Alaska's haul road

| November 01, 2006

There are few owner-operators left in Fairbanks “because the money’s not there,” says Shawn Ruff. He has lasted 10 years as an owner-operator leased to Alaska West. “We can’t afford to buy insurance and retirement off what we make,” he says.

Bart Mauldin says he is one of eight or nine owner-operators leased to Lynden Transportation in Fairbanks. With a $200 to $300 fuel surcharge on a typical run with his 1998 Peterbilt 378, he gets almost $2,300.

“It pays the bills,” he says. “I try to take it easy on my truck, so I haven’t had too many breakdowns.”

Another survivor is Lonny Lofts, also leased to Alaska West. He’s been an owner-operator for 26 years – first in the Northwest, hauling logs, then in Alaska since the early ’90s. “The only way you can make it is to put in a lot of hours,” he says.


Spears lucks out, catches the pilot car right away through a rerouting construction project where waits can run 30 minutes. Soon we are at the Yukon River Bridge, home to the Yukon River Camp, which has a diner, lodging and gasoline. Hunters, rafters and fishermen often visit.

Camp coordinator Brett Carlson hands me a reprint from the March 8, 2005, Fairbanks Daily News-Miner, describing a giant grizzly that broke into his facility during its winter closure to hibernate. As Carlson and two other men, all armed, began their search, they discovered a nest of promotional shirts. No bear. After probing dark rooms and closets at close range, they noticed a lump in the hallway. A head moved. They shot until the bear was still.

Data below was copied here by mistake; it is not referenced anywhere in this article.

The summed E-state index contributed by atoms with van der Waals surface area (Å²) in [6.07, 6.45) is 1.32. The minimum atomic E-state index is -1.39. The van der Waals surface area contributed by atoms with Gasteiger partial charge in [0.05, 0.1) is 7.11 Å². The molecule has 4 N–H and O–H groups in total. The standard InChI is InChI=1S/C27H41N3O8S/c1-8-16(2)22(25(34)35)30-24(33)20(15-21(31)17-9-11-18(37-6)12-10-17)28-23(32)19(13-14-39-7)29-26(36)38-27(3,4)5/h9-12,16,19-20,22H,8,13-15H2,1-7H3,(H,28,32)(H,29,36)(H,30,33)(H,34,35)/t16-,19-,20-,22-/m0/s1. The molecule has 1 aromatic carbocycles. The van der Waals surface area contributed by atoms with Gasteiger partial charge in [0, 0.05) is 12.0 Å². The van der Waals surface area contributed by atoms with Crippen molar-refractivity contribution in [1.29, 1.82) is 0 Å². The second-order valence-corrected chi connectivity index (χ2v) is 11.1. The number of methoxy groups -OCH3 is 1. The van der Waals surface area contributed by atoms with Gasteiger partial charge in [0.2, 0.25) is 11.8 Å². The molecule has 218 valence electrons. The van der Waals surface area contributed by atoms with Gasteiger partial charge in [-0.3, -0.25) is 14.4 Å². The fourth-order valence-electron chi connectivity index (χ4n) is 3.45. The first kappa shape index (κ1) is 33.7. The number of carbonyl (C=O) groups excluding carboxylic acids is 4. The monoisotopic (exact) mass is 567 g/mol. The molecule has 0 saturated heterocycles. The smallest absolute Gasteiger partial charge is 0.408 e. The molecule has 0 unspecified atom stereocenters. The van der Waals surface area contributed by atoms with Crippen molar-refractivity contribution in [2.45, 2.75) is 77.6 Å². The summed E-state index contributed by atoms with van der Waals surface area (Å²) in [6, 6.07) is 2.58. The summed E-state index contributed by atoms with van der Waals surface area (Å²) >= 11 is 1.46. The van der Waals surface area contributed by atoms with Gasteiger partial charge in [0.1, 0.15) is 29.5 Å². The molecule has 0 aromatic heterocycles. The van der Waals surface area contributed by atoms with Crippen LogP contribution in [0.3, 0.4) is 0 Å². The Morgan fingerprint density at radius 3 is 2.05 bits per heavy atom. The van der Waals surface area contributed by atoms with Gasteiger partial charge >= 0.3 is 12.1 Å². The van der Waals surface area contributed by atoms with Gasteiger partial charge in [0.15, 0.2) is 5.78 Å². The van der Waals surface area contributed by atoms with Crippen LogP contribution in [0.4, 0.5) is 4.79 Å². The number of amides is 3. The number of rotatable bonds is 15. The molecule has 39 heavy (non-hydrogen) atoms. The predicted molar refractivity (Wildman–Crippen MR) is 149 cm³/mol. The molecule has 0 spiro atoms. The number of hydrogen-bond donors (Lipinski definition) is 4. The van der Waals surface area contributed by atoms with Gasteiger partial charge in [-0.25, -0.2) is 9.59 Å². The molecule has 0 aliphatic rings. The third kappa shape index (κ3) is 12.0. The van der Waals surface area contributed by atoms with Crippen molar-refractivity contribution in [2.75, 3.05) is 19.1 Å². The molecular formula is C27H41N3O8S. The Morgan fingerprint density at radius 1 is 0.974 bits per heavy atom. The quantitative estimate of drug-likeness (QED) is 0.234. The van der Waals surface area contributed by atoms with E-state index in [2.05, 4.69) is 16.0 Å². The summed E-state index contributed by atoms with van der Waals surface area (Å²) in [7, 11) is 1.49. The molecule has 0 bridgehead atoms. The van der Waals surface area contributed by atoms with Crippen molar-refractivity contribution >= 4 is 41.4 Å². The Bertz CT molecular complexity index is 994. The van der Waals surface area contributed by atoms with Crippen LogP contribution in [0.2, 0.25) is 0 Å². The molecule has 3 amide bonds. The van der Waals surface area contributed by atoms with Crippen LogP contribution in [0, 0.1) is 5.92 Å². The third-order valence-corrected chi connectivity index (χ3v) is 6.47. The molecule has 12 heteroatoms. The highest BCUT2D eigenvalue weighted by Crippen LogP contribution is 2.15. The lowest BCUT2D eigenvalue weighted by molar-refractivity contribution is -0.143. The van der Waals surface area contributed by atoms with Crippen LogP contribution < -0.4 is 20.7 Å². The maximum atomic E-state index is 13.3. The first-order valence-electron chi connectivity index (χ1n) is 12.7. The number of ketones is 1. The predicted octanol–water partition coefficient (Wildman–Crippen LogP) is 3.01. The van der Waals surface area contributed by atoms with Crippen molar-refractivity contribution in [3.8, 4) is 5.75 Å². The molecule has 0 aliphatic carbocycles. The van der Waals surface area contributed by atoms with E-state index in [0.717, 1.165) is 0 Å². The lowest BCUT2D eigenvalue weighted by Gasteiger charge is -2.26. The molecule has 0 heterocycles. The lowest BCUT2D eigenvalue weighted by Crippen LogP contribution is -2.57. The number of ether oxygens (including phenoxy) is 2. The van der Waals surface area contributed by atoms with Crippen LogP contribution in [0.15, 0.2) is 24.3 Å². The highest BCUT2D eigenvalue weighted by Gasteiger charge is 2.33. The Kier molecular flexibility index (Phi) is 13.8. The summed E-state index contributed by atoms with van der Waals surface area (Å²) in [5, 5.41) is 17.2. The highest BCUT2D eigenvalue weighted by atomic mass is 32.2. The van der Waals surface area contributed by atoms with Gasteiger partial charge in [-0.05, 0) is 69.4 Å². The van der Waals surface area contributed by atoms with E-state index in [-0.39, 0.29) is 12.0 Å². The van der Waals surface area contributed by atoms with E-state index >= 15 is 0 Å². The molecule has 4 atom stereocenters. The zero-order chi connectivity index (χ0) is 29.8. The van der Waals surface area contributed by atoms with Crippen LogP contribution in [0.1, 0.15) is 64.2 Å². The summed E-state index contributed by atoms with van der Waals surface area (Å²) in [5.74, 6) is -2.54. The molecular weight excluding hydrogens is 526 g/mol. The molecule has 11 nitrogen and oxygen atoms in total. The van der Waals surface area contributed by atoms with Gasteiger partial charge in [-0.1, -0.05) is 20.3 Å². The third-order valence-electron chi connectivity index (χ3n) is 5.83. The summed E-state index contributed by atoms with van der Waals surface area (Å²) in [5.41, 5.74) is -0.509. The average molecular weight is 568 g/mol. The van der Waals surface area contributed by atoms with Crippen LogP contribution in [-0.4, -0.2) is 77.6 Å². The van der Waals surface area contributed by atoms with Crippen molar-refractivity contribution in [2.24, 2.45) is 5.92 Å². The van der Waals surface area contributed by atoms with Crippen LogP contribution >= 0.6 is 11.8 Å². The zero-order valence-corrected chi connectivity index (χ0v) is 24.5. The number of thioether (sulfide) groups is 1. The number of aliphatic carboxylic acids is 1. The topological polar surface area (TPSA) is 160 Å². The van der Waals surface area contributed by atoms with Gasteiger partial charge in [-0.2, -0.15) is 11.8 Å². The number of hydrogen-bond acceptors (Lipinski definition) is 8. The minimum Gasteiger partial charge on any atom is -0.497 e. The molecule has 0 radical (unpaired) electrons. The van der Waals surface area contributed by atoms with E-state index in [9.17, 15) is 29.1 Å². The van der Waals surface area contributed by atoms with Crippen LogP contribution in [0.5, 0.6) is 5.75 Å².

“It was a very long 10 minutes,” Carlson told the newspaper.


During the summer, state road graders stay busy smoothing potholes and bumps. The grading is followed by deposits of calcium and water, which dries to a hard pack. In winter, the road ice is graded smooth, sprayed with water and scratched to leave a rough texture that provides good traction.

The rough ice allows trucks to climb many hills without chains, though failure at this is perhaps the most common Haul Road hazard.

“If you’re not in the right gear, and there’s a little hesitation, the first thing you know you’re sliding backwards down that hill,” Spears says. Spring and fall are most challenging because the tires can warm and create a slick at the first bit of spin.

The combination of grade and ice is tough enough that certain loads require special help. Keator says Carlile’s heavy hauls can require as many as four pusher tractors, bumper-to-bumper, to keep one tractor-trailer moving steadily up some grades.

The current state administration has focused on putting chip seal on the Haul Road south of the Brooks Range, Chambers says, and is spending $7.5 million this year on road maintenance.

As for Spears’ complaint that Scenic Byway sign money would be better spent on warning signs: “I’m not saying the trucker doesn’t have a good idea,” Chambers says. “We just can’t do it.” The $350,000 to $450,000 of federal Scenic Byway money Alaska gets each year must be spent on tourist-related uses for the Scenic Byways.

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